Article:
Global banks are the poster children of sanctions violations and the importance of trade compliance. At the top of the heap is Standard Chartered Bank.





In a long-awaited resolution of a multi-year investigation, the Justice Department, the Treasury Department’s Office of Foreign Asset Control (OFAC), the New York District Attorney’s (DANY), the Federal Reserve, the New York State Department of Financial Services (DFS) and the United Kingdom’s Financial Conduct Authority (FCA) announced a number of settlement agreements in connection with SCB’s violations of Iran Sanctions Programs.



Under the agreements, SCB agreed with the:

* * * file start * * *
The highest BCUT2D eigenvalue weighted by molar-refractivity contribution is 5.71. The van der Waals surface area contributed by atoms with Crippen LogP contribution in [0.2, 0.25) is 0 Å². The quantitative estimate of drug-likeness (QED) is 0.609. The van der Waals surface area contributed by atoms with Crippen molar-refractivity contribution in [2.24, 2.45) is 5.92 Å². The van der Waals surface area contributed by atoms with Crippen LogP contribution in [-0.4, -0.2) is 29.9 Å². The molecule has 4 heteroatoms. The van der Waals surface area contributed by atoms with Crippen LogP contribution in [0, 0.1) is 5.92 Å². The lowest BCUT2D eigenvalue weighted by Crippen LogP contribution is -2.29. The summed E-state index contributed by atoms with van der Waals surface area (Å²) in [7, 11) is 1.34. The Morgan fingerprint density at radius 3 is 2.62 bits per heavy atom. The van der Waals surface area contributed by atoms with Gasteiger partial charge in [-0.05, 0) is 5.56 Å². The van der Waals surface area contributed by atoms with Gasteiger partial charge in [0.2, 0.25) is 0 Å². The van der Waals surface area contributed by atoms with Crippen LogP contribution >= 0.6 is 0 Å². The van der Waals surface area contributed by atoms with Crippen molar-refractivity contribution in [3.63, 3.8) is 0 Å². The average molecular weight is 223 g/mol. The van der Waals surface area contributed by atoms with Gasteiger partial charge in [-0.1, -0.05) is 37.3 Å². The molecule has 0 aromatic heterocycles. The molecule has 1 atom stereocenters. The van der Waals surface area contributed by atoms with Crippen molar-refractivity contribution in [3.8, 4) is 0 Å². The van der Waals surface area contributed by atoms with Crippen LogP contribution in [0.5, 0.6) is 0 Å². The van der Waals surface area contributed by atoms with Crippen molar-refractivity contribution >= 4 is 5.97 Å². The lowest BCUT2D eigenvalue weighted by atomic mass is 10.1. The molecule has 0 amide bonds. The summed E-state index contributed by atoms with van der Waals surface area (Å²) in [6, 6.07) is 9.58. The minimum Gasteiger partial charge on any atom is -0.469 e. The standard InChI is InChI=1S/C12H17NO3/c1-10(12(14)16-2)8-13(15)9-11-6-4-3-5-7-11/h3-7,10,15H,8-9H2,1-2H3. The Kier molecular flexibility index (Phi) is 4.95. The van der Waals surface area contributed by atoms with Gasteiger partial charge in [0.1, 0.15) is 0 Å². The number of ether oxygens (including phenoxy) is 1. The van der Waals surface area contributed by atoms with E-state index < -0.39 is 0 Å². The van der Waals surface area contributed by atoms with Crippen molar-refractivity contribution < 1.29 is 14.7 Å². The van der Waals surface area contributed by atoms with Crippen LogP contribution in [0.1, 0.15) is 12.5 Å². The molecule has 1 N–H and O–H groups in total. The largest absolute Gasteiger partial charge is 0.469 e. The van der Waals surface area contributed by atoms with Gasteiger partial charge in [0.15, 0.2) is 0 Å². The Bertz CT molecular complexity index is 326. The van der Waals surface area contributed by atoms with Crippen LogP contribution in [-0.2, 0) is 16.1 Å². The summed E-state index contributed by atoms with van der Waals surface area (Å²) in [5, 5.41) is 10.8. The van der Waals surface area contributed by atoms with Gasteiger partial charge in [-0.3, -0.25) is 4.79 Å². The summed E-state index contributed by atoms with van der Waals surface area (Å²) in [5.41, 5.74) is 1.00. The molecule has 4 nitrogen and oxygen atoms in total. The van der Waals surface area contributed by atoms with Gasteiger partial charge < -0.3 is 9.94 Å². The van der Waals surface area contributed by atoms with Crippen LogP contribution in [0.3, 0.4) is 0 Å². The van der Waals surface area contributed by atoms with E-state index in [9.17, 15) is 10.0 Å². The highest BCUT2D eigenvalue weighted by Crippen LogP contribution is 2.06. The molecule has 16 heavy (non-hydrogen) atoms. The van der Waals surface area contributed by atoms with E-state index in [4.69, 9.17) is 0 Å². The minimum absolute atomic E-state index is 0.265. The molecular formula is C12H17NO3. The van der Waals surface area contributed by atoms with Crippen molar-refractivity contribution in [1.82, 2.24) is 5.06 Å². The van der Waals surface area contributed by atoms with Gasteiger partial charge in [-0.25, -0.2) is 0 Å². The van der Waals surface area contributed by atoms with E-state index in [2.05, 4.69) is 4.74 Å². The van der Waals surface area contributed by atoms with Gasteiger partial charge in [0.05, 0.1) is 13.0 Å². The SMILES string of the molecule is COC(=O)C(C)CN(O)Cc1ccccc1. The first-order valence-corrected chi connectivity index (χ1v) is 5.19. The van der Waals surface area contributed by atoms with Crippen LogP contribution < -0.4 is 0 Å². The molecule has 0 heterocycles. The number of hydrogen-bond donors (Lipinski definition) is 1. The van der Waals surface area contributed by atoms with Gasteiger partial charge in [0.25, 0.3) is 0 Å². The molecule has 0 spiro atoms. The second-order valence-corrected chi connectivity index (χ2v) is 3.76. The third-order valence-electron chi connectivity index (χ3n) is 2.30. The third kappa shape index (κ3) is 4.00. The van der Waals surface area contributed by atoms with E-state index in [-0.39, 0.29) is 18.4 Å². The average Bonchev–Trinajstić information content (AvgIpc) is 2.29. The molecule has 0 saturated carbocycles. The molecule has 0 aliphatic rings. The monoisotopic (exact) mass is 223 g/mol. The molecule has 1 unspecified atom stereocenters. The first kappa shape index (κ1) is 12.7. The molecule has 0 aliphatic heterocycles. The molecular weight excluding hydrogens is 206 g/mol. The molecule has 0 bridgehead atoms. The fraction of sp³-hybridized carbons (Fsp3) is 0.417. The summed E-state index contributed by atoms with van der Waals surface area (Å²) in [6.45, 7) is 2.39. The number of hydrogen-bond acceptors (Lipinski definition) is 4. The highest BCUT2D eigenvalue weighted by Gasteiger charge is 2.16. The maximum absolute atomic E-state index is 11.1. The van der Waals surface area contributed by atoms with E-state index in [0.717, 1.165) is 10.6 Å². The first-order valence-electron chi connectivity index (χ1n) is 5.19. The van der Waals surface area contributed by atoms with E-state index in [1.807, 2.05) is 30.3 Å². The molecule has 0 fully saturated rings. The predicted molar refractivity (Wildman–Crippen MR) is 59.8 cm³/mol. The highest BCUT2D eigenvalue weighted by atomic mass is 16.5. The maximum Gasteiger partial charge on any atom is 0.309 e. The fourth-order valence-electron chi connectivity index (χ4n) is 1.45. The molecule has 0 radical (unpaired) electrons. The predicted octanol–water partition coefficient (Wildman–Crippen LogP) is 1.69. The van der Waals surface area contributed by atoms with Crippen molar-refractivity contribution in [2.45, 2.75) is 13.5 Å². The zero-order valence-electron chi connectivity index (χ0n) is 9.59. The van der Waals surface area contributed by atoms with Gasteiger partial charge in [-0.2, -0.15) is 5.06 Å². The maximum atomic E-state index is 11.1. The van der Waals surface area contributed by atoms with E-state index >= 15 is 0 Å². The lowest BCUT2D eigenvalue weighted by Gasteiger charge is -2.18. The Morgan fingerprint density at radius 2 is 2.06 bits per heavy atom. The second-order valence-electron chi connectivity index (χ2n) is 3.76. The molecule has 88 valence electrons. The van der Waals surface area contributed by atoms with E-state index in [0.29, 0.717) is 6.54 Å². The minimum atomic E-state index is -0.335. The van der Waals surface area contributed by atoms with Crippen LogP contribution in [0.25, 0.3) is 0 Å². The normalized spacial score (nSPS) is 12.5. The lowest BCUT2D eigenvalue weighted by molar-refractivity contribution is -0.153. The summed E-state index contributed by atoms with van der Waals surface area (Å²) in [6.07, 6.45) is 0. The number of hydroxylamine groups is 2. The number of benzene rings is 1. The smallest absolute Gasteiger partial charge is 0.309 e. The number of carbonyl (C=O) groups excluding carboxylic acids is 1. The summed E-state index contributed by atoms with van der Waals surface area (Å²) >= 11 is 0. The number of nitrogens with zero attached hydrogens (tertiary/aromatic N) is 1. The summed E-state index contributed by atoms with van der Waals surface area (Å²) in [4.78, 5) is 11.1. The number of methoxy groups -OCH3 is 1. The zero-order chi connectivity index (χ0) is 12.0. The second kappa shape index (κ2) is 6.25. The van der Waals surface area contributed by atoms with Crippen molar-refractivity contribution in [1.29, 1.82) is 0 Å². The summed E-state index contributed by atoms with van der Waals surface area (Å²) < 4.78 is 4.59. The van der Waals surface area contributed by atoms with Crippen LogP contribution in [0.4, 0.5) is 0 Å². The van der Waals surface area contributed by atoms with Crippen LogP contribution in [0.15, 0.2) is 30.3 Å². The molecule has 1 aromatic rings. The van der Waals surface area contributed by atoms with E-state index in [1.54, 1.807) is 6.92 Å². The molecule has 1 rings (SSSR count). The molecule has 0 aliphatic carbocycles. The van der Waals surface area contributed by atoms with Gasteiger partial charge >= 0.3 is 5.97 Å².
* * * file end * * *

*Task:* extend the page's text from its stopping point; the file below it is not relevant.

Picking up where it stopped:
(1) Justice Department to forfeit $240 million, a fine of $480 million and to extend its existing deferred prosecution agreement (DPA) for an additional two years;


(2) Department of Treasury’s Office of Foreign Asset Control (OFAC) to pay total penalties of $657 million; the Federal Reserve to pay penalties of $163 million; the New York Department of Financial Services to pay total penalties of $180 million; and the UK’s Financial Conduct Authority to pay total penalties of $133 million; and


(3) New York District Attorney’s Office to pay a financial penalty of $292 million and extend its DPA with DA-NY for two years.





The Justice Department agreed to credit a portion of these payments and reduced its fine for SCB from $480 million to $52 million, along with the $240 million forfeiture.


 


In this episode, Mike Volkov reviews the Standard Chartered Bank enforcement action and the implications of the action.